"I'm sorry, son. I didn't mean it when I called you Blockhead.
Now take your blocks upstairs, Blockhead."

Now that the house has been cleansed of all evil, the priests decide to have a random yard sale of the house’s content, since they own all the stuff...right?

Say, I have a question: who the frig is going to buy junk from a place that once housed a brutal mass murder, various supernatural instances, and a vortex? Helen Peacock, that's who.

Yes, that's right, the nearby community that grew more and more terrified of the house from hell over the years now paw eagerly through its contents like beavers looking for…oh, say, delicious beaver candy that beavers eat.

So, Helen Peacock—

“Wait, stop. Her name is Peacock? Who wrote this movie, Parker Bros.?”

Well, though they're referred to as Leacock during the movie, the DVD I very temporarily owned called the family the 'Peacocks' in the summary, so 'Peacock' it shall be for me because that lends me joy.

Helen Peacock eagerly ponies up $100 for The Lamp, which had bore witness to a long list of atrocities, and crates it off to her sister, Alice, in California. Also, she cuts her finger on The Lamp, which gets infected with whatever - Hell, maybe - and she dies.

Score 1 for The Lamp.

Granny Alice receives The Lamp at the exact same moment that her daughter and grandkids come to live with her after the death of their husband/father/plot device. So, luckily, all of The Lamp’s trouble-making bullshit antics can be easily blamed on her three stupid grandchildren.

And The Lamp? Well, it’s an asshole. For serious. And it’s also hideous. It's a bronze tree with two arm things, and it contains one large non-shaded bulb which may or may not contain a demon troll from Ernest Scared Stupid.

The Lamp has hobbies, like making Nancy’s young son, Blockhead, pick up a chainsaw and thrash him around the fruit cellar as he inadvertently slices and dices Granny Alice’s precious jams and preserves.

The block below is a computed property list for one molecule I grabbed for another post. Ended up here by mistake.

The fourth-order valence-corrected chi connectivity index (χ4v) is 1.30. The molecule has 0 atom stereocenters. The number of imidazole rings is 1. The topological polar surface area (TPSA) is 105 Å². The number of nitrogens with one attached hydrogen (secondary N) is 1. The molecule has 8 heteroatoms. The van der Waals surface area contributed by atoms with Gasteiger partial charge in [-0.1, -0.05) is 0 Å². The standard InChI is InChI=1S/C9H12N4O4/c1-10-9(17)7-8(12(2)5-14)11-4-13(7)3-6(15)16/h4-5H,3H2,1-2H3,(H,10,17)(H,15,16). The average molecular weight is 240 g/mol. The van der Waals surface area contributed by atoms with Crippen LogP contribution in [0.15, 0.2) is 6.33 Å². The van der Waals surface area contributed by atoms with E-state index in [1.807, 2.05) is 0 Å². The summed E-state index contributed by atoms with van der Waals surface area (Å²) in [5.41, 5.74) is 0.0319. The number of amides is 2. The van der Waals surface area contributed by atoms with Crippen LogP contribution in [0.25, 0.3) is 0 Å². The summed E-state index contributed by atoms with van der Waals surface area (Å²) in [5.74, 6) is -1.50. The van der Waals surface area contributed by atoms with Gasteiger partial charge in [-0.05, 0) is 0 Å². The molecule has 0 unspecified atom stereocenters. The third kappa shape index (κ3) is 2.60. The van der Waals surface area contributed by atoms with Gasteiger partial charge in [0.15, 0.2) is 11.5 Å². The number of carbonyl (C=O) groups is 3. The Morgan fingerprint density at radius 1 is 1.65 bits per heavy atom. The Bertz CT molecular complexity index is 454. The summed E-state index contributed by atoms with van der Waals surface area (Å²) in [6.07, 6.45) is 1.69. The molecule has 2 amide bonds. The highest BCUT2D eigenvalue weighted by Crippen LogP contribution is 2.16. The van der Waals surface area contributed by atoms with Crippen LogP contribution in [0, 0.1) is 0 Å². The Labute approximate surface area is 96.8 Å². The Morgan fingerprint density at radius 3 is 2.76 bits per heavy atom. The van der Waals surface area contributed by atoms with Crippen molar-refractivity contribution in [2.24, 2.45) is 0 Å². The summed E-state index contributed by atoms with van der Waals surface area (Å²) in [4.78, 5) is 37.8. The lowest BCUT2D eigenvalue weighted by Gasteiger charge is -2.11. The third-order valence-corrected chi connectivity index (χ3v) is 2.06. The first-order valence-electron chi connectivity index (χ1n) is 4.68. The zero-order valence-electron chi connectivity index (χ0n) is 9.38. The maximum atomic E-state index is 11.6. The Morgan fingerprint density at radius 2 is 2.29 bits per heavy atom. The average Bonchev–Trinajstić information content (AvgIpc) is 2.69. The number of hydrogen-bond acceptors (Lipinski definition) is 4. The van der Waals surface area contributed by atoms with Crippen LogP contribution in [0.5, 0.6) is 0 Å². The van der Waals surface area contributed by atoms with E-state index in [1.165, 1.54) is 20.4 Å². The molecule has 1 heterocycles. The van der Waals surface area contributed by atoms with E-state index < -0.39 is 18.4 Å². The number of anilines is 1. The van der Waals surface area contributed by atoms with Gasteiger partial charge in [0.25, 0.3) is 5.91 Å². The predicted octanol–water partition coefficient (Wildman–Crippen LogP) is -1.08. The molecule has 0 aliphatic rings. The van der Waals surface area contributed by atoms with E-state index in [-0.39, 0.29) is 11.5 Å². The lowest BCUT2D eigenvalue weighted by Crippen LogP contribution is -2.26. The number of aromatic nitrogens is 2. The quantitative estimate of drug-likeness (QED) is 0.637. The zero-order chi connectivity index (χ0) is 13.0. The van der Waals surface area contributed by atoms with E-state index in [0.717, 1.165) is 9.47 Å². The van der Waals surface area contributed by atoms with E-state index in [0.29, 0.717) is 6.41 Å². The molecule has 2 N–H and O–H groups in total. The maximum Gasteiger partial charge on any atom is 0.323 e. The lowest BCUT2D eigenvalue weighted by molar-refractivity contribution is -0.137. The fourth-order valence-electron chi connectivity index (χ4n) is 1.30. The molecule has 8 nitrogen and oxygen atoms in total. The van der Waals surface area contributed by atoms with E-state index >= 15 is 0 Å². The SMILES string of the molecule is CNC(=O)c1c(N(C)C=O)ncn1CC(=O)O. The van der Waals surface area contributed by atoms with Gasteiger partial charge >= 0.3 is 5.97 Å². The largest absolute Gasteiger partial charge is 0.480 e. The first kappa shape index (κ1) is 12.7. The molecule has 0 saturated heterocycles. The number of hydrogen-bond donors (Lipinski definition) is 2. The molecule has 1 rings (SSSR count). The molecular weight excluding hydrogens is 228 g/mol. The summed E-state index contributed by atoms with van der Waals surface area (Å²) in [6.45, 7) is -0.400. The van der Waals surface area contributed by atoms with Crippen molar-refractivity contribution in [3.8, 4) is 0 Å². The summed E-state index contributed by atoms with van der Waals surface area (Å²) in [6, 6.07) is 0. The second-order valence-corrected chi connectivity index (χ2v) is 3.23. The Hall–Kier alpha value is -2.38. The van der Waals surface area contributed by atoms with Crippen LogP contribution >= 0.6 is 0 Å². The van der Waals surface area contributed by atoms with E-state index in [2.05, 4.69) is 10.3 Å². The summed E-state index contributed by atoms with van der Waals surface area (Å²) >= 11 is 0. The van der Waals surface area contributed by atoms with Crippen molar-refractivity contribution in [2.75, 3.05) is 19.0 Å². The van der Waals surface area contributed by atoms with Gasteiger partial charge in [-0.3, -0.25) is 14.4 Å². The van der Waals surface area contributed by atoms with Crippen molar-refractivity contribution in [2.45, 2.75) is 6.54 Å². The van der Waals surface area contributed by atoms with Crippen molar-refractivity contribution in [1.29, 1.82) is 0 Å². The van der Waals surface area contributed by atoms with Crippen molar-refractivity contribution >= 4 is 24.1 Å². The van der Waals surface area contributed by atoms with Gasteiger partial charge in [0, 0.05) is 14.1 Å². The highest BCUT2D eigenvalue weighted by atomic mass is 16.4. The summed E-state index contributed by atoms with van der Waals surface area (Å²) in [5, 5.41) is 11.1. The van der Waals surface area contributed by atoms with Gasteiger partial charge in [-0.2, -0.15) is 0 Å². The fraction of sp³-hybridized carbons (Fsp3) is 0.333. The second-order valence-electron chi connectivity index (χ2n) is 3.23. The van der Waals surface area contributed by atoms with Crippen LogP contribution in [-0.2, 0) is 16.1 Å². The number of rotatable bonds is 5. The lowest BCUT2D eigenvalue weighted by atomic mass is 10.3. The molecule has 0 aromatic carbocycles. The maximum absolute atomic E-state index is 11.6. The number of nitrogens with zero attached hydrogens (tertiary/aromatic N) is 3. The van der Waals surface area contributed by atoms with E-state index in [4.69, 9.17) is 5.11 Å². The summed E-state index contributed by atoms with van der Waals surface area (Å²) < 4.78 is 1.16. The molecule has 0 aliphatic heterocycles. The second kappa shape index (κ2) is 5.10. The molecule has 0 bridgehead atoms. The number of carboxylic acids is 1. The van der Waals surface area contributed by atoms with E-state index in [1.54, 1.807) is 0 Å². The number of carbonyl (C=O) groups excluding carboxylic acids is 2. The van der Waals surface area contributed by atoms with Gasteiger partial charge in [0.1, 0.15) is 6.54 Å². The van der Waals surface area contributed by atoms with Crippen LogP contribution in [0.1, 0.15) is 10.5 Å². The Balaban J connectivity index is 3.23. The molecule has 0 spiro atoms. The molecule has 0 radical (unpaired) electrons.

The Stupid Fat Blockhead Kid Massacre

Or it will shove Granny Alice’s pet parakeet into the toaster oven. (And Granny Alice even goes so far as to blame herself for her pet bird ending up brown and toasty, insinuating that the bird opened its own cage [using its hands], set the toaster dial to crispy [using its hands and previously existing knowledge of kitchen appliances], opened and then shut the oven hatch behind it. However, that idea lasts for about two shakes before she begins to suspect that maybe it was one of her evil grandchildren performing all these random acts of "horror" that so far have not even surpassed the level of a mean-spirited camp prank.)

The Lamp oozes a sort of magical black goo - magical because it possesses the ability to get in a girl's mouth, or kill a plumber.

Speaking of that plumber, after he gets slapped in the face by a rubber hand and drowns in the goo, The Lamp spirits promptly drive his van away as Granny Alice looks on, clearly being able to see that no one is driving. It's a good thing she doesn't care. I don't, either, believe me.

Billy was really sore that he had been grounded,
so he figured he would let Mom know that.

Nancy’s youngest daughter, Annoying Brat, continuously upsets the family as she speaks to The Lamp, insisting it contains the spirit of her dead father. In fact, the family is so upset about the loss of their husband/family that he isn’t mentioned a single time outside of a brief “why they had to move out” exposition (bad debt).